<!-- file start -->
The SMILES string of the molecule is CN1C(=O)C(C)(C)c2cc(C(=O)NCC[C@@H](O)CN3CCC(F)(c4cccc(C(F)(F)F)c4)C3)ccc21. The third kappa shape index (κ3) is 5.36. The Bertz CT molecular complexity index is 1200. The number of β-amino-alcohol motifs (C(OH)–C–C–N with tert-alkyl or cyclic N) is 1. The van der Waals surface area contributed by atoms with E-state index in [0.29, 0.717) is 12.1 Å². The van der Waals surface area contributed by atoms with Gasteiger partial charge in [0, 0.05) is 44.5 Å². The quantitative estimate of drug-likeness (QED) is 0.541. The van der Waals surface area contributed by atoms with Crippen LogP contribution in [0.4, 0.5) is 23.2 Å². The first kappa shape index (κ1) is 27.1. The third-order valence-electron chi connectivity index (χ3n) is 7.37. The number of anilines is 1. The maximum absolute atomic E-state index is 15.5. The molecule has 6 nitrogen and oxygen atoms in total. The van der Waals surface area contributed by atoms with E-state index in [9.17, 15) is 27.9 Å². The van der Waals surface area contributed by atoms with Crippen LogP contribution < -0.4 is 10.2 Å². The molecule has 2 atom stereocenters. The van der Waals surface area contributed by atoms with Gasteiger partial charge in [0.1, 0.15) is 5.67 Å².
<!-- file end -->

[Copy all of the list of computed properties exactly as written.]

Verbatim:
The SMILES string of the molecule is CN1C(=O)C(C)(C)c2cc(C(=O)NCC[C@@H](O)CN3CCC(F)(c4cccc(C(F)(F)F)c4)C3)ccc21. The third kappa shape index (κ3) is 5.36. The Bertz CT molecular complexity index is 1200. The number of β-amino-alcohol motifs (C(OH)–C–C–N with tert-alkyl or cyclic N) is 1. The van der Waals surface area contributed by atoms with E-state index in [0.29, 0.717) is 12.1 Å². The van der Waals surface area contributed by atoms with Gasteiger partial charge in [0, 0.05) is 44.5 Å². The quantitative estimate of drug-likeness (QED) is 0.541. The van der Waals surface area contributed by atoms with Crippen LogP contribution in [0.4, 0.5) is 23.2 Å². The first kappa shape index (κ1) is 27.1. The third-order valence-electron chi connectivity index (χ3n) is 7.37. The number of anilines is 1. The maximum absolute atomic E-state index is 15.5. The molecule has 6 nitrogen and oxygen atoms in total. The van der Waals surface area contributed by atoms with E-state index in [9.17, 15) is 27.9 Å². The van der Waals surface area contributed by atoms with Crippen LogP contribution < -0.4 is 10.2 Å². The molecule has 2 atom stereocenters. The van der Waals surface area contributed by atoms with Gasteiger partial charge in [0.1, 0.15) is 5.67 Å².